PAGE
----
(A) provide a true verb
(C) make the mistake of sticking in a conjunction, so we have [noun][participial phrase]"and"[verb], a classic mistake structure on the GMAT.
Choices (B) & (D) & (E) all just add on more participial phrases, so in those version, there's no verb in the entire sentence --- the classic form of the "missing verb" mistake.
That's why only (A) could be the answer.

Does all this make sense?
Mike :-)


Hi Mike,
I think there is typing mistake in your post as option E has verb whereas C doesn't have one.
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Re: The Swedish warship Vasa, sunk in 1628 and raised in 1961  [#permalink]

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New post 31 Jul 2017, 09:28
anje29 wrote:
Hi Mike,
I think there is typing mistake in your post as option E has verb whereas C doesn't have one.

Dear anje29,

You're correct. I modified my post. Thanks for pointing this out.

Mike :-)
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Re: The Swedish warship Vasa, sunk in 1628 and raised in 1961  [#permalink]

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New post 04 Aug 2017, 16:19
mikemcgarry wrote:
monirjewel wrote:
The Swedish warship Vasa, sunk in 1628 and raised in 1961, was preserved in the cold water of Stockholm harbor, where low salinity inhibits the growth of marine borers that in most seas devour every exposed scrap of a sunken ship's wooden hull.
(A) was preserved in the cold water of Stockholm harbor, where low salinity inhibits
(B) being preserved in the cold water of Stockholm harbor, because the low salinity there is able to inhibit
(C) and preserved in the cold water of Stockholm harbor, the low salinity there inhibits
(D) having been preserved in the cold water of Stockholm harbor, whose low salinity inhibits
(E) had been preserved in the cold water of Stockholm harbor, because of low salinity there inhibiting

Dear monirjewel,
I'm happy to help with this. :-)

In this sentence, we have a subject, "the Swedish warship Vasa", and then a noun-modifier in the form of two participles in parallel, "sunk in 1628 and raised in 1961", but at that point in the sentence, there's no verb. That noun needs a verb. See:
The Missing Verb Mistake

(A) provides a true verb
(C) makes the mistake of sticking in a conjunction, so we have [noun][participial phrase]"and"[participial phrase], so this is missing a true verb.
Choices (B) & (D) just add on more participial phrases, so in those version, there's no verb in the entire sentence --- the classic form of the "missing verb" mistake.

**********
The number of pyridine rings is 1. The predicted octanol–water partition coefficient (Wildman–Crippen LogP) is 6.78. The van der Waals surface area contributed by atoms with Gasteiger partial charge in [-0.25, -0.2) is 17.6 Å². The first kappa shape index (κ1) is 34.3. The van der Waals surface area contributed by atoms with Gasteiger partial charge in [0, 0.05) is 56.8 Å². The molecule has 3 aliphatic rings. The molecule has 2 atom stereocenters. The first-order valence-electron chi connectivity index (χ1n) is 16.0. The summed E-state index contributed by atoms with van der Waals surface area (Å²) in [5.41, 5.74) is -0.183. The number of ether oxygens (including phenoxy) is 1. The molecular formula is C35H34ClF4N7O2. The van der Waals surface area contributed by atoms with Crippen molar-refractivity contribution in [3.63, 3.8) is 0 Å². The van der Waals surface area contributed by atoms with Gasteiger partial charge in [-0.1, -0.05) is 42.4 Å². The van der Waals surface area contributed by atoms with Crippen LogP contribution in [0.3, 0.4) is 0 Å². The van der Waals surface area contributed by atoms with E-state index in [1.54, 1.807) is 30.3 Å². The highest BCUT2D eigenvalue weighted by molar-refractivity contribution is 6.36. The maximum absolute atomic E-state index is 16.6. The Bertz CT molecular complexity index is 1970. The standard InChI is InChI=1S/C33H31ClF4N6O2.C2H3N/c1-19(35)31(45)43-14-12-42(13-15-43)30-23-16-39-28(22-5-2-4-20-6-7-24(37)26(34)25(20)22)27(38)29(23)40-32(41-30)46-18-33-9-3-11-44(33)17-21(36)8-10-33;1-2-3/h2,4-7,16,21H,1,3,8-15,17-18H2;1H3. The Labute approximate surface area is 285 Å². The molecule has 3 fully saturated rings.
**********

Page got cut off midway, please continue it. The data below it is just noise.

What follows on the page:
Choice (E) does provide a true verb, but unnecessarily in the past-perfect tense. Also, the change from a true subordinate clause to a prepositional phrase beginning with "because of" make this very wordy and awkward. This can't be correct.

That's why only (A) could be the answer.

Does all this make sense?
Mike :-)


Dear mikemcgarry

I hope you are well.

I have certain question of the construction "because of + noun + participle". Is this construction always wrong? Is there any exception? if yes, have you seen any OG SC question that used it correctly.

I need your help about one of your article about modification with 'with' and when it is correct or wrong. I remember that I read it once and you nailed the it but I can't locate even with using google.

Thanks in advance
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Re: The Swedish warship Vasa, sunk in 1628 and raised in 1961  [#permalink]

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New post 04 Aug 2017, 16:49
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Mo2men wrote:

Dear mikemcgarry

I hope you are well.

I have certain question of the construction "because of + noun + participle". Is this construction always wrong? Is there any exception? if yes, have you seen any OG SC question that used it correctly.

I need your help about one of your article about modification with 'with' and when it is correct or wrong. I remember that I read it once and you nailed the it but I can't locate even with using google.

Thanks in advance

Dear Mo2men,

How are you my friend? I'm find and I'm happy to respond. :-)

I wouldn't say that this structure is always wrong, categorically wrong. When it's right and wrong, though, is a tricky issue.

You may find this article germane:
with + [noun] + [participle] on GMAT Sentence Correction